BMW iX Long-Term Test: Few Glitches, Mostly Smooth Sailing

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BMW iX suv

In today’s world, a car’s software is just as important as its engine, especially for electric cars, which rely heavily on technology. Bad software can ruin a good car, but some manufacturers are getting it right.

The BMW iX is a great example. We’ve been driving one for over six months now, and the software has been smooth sailing with just a few minor hiccups. This is a big deal, because the iX relies heavily on its giant curved touchscreen for almost everything.

BMW all-electric iX 

The screen is massive – it’s like two screens put together, one for the driver and one for entertainment. It’s easy to reach for both the driver and passenger, although it does get a bit hot sometimes. But hey, even TVs get hot, and they seem to last for years!

The giant curved touchscreen in the BMW iX is the center of attention. It’s bright, clear, and easy to use. BMW recently updated the software to version 8.5, which added new features and reorganized the layout. While some iX owners had problems with the initial update, ours worked smoothly.

The system has a learning curve. There are buttons for common features like climate control and music, but many other settings are hidden in menus. The voice assistant can be helpful, but it doesn’t understand everything. For example, it didn’t recognize “regenerative braking” but understood “energy recovery” for the same setting.

The iX works with Android Auto and Apple CarPlay, and you can even see the full navigation map in the driver’s display. There are also customizable gesture controls, like a two-finger swipe or a double high-five, for quick access to features. One thing missing is a play/pause button for music – you have to use the touchscreen or a gesture control.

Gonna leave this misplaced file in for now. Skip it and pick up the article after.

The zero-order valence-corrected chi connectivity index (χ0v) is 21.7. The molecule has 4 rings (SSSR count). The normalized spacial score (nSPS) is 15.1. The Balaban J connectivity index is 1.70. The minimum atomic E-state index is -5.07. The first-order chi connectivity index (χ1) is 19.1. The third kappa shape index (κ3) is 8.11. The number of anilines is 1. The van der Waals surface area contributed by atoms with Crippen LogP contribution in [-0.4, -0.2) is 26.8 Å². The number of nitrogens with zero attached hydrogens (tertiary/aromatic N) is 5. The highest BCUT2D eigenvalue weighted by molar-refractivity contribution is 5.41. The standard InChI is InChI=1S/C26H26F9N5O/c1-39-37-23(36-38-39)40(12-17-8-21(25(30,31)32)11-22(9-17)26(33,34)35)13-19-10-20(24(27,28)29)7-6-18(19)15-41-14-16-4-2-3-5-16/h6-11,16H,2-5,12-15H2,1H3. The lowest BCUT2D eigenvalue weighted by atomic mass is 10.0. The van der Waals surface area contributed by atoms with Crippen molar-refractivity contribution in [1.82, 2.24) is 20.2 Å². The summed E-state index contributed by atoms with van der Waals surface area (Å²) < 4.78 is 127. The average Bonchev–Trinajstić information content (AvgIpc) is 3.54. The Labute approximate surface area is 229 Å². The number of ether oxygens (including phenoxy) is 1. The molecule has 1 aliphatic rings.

The BMW iX with its facelift 

The BMW smartphone app is helpful, but it has some flaws. Sometimes it has trouble connecting to the car, even when the car has a good cellular signal. This can be frustrating, especially when you’re trying to preheat or cool the car remotely using the app. The app also doesn’t allow you to schedule preconditioning settings, and you can’t open or close the windows remotely unless you’re very close to the car.

Despite these drawbacks, the app does have some cool features. You can use it to take a 3D image of the car’s exterior or see a live video feed from inside the car. This can be handy for checking on your car if you’re parked in an unfamiliar place.

On the plus side, the app tracks a lot of data about your car, like charging habits and efficiency. It can even compare your driving to other iX owners! You can also check tire pressures and schedule service appointments through the app.

Another cool feature is Digital Key Plus, which lets you unlock the car with your phone if it has the right technology. If not, you can still use your phone as a key, but you’ll need to tap it against the door.

The software in the BMW iX is pretty good. The touchscreen system is easy to use, and the app has some neat features, even though it can be frustrating to connect sometimes. A few improvements, like better remote climate control and a dog mode, would make the app even better.

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